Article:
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John Lee Taylor v. Seketa Culver, Case No. 1D14-4444 (1st DCA)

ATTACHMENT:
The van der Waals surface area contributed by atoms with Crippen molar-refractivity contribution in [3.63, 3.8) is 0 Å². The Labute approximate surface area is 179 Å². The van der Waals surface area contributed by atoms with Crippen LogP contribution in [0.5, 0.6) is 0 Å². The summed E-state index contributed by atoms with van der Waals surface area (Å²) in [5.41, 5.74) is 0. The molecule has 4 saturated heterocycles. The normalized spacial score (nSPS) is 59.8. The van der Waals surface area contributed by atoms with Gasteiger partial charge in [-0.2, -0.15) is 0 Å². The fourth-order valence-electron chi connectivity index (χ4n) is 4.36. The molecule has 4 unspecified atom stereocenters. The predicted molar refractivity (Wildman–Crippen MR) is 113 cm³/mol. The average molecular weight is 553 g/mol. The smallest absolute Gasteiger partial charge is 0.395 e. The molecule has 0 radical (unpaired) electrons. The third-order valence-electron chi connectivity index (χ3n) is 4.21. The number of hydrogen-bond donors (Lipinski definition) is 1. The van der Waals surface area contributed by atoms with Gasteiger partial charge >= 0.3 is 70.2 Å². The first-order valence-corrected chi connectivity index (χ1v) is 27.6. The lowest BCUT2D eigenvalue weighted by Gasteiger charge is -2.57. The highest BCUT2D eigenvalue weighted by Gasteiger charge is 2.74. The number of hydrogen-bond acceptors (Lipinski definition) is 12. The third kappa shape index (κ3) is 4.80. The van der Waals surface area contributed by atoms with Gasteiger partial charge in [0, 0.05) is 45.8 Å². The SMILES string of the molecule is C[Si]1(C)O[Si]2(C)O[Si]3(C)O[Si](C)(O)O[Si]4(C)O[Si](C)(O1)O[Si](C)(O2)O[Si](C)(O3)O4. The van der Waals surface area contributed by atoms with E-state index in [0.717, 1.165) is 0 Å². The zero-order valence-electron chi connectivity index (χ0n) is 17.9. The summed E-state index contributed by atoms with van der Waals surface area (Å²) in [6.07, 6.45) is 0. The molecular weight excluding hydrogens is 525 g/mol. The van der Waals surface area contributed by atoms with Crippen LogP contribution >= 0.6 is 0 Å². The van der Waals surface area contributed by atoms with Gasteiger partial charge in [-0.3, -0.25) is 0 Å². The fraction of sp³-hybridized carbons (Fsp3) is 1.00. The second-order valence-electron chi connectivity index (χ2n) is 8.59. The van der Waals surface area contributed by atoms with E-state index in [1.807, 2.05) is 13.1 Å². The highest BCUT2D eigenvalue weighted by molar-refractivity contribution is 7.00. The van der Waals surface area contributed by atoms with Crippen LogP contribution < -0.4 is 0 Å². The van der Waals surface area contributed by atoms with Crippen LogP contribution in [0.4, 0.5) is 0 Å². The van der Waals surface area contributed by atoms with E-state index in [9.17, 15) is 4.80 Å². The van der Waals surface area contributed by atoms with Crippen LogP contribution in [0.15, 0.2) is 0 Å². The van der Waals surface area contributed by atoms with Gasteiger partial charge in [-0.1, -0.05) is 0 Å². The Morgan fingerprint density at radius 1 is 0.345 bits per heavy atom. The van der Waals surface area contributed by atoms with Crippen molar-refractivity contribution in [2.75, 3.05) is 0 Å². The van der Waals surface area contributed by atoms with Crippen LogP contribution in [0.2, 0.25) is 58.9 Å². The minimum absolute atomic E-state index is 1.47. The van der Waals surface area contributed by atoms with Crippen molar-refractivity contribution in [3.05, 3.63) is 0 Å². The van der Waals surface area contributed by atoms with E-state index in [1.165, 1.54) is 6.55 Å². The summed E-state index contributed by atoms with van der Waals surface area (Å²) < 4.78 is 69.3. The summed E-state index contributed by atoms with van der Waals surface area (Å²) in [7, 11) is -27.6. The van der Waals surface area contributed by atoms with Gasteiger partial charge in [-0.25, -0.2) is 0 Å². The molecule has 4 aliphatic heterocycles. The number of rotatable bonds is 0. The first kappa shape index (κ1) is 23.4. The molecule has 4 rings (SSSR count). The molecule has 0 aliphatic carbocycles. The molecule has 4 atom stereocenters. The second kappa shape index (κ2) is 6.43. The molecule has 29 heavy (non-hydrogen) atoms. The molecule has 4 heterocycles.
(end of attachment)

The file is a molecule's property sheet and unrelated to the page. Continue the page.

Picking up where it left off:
In Taylor, the appellant appealed the trial court’s decision to exclude the testimony of his expert biomedical engineer where the testimony was relevant to material issues of fact and to refute the testimony of the appellee’s own biomedical engineering expert. The First District noted that the decision to admit or exclude expert testimony is reviewed under an abuse of discretion standard. The boundaries of a trial court’s discretion to admit or exclude evidence are confined by the evidence code and controlling case law. “A fundamental cornerstone for analysis is that all relevant evidence is admissible, except as provided by law.” Section 90.402, Florida Statutes. While section 90.403, Florida Statutes, provides that relevant evidence may be inadmissible where its probative value is outweighed by the danger of unfair prejudice, “where relevant evidence is not unfairly prejudicial the trial court has no discretion or authority to exclude it.” The First District here found that its opinion inCouncil v. State was controlling law supporting the conclusion that the proffered testimony of the biomechanics expert was relevant to the disputed issues concerning velocity and the directionality of forced involved in the accident, and thus, the issue of causation. Accordingly, the trial court abused its discretion when it excluded the appellant’s biomedical engineering expert from testifying.


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